Bail Bonds are a part of our legal system that allows a Defendant ( A person accused of committing a crime.) to be released from custody so they can continue their lives while they are working through the court system which in some cases can be up to 3 years.
Bail Bonds are a sum of money that is posted by or on behalf of a defendant to guarantee their appearance in court. The right to bail is guaranteed to you by the Eighth Amendment of the Constitution of the United States( Prohibiting the federal government from imposing excessive bail, excessive fines, or cruel and unusual punishment.)
A number of jurisdictions use bond schedules to establish the monetary amount of bonds for criminal defendants. The use of a secured bail schedule to detain a person after arrest, without a hearing on the merits that meets the requirements of the Fourteenth Amendment regarding the person’s indigence and the sufficiency of the bail setting, is unconstitutional as applied to the indigent. Without such a hearing, no person may, consistent with the Fourteenth Amendment, continue to be held in custody after an arrest because the person is too poor to deposit a monetary sum set by a bail schedule. If the government offers release from custody after an arrest upon the deposit of money pursuant to a bail schedule, it cannot deny release from custody to a person, without a hearing regarding the person’s indigence and the sufficiency of the bail setting, because the person is unable to deposit the amount specified by the schedule. See Pugh v. Rainwater, 572 F.2d 1053 (5th Cir. 1978); Bearden v. Georgia, 461 U.S. 660 (1983); and State v. Blake, 642 So. 2d 959 (Ala. 1994).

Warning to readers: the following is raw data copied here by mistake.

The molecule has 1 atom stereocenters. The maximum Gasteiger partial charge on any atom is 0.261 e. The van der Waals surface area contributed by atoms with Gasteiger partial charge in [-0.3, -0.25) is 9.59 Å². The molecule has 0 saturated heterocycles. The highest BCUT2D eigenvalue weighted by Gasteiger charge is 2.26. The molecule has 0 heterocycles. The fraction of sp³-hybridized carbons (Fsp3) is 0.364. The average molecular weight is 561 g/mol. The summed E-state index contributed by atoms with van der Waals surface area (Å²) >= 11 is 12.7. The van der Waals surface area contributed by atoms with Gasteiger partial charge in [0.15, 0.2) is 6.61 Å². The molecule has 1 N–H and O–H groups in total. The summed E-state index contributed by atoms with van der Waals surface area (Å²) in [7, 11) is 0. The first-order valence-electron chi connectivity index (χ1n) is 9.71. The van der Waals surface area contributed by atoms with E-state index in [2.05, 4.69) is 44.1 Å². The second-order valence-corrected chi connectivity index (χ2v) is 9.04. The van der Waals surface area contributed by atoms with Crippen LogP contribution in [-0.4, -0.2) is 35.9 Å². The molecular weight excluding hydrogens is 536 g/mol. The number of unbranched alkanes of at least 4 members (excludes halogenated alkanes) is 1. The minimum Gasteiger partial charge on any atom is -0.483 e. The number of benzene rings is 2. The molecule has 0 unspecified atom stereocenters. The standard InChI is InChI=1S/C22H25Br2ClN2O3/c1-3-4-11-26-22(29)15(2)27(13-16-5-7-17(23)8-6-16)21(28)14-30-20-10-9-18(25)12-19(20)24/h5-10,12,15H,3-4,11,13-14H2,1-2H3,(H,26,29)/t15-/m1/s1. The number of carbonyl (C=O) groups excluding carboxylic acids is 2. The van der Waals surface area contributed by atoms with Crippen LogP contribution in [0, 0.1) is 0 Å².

Because of previous court cases such as these if bond is not made in the first 24 hours the defendant will see a judge who will set bond based on whether the defendant is employed and has the ability to pay, whether the defendant is a flight risk based on contacts to the community or other factors, or whether the defendant poses any risk to the community. This process is called First appearance court, or PP court.
When you post bail either with cash or surety (Bondsman) it is likened to buying a insurance policy with the court. This form of insurance states you will show up to court or any bonds you posted or collateral deposited will be seized.
By paying for bond it allows a defendant to continue on with their daily lives while any cour procedings or trials are being held.
Sometimes the initial trial may not start for a year. Not being able to post bail can be stressfull for a family. Mercy Bail Bonds and some other bail bond companies offer payment plans to accomidate those in need